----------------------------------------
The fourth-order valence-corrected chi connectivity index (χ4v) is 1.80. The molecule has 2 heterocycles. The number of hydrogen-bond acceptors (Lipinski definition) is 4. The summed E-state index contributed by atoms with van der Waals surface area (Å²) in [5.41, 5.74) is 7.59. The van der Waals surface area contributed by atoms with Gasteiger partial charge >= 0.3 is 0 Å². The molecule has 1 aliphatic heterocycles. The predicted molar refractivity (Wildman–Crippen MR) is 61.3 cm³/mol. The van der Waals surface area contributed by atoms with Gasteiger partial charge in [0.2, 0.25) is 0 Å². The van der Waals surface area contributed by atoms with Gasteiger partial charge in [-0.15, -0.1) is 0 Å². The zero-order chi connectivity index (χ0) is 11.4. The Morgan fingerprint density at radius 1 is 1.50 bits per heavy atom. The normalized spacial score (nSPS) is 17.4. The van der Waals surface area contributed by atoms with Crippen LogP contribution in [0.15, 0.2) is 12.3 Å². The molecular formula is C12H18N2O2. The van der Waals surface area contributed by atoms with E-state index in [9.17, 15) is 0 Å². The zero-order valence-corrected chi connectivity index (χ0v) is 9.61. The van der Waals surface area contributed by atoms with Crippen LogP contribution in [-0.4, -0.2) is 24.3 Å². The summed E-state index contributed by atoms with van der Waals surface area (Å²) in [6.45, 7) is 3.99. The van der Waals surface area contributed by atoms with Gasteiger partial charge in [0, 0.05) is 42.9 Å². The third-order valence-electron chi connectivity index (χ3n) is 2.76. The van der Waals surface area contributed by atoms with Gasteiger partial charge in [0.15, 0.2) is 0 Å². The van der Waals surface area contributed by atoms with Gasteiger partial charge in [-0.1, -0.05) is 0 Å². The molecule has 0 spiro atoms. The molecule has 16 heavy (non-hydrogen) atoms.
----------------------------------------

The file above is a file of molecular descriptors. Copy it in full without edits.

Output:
The fourth-order valence-corrected chi connectivity index (χ4v) is 1.80. The molecule has 2 heterocycles. The number of hydrogen-bond acceptors (Lipinski definition) is 4. The summed E-state index contributed by atoms with van der Waals surface area (Å²) in [5.41, 5.74) is 7.59. The van der Waals surface area contributed by atoms with Gasteiger partial charge >= 0.3 is 0 Å². The molecule has 1 aliphatic heterocycles. The predicted molar refractivity (Wildman–Crippen MR) is 61.3 cm³/mol. The van der Waals surface area contributed by atoms with Gasteiger partial charge in [0.2, 0.25) is 0 Å². The van der Waals surface area contributed by atoms with Gasteiger partial charge in [-0.15, -0.1) is 0 Å². The zero-order chi connectivity index (χ0) is 11.4. The Morgan fingerprint density at radius 1 is 1.50 bits per heavy atom. The normalized spacial score (nSPS) is 17.4. The van der Waals surface area contributed by atoms with Crippen LogP contribution in [0.15, 0.2) is 12.3 Å². The molecular formula is C12H18N2O2. The van der Waals surface area contributed by atoms with E-state index in [9.17, 15) is 0 Å². The zero-order valence-corrected chi connectivity index (χ0v) is 9.61. The van der Waals surface area contributed by atoms with Crippen LogP contribution in [-0.4, -0.2) is 24.3 Å². The summed E-state index contributed by atoms with van der Waals surface area (Å²) in [6.45, 7) is 3.99. The van der Waals surface area contributed by atoms with Gasteiger partial charge in [0, 0.05) is 42.9 Å². The third-order valence-electron chi connectivity index (χ3n) is 2.76. The van der Waals surface area contributed by atoms with Gasteiger partial charge in [0.15, 0.2) is 0 Å². The van der Waals surface area contributed by atoms with Gasteiger partial charge in [-0.1, -0.05) is 0 Å². The molecule has 0 spiro atoms. The molecule has 16 heavy (non-hydrogen) atoms.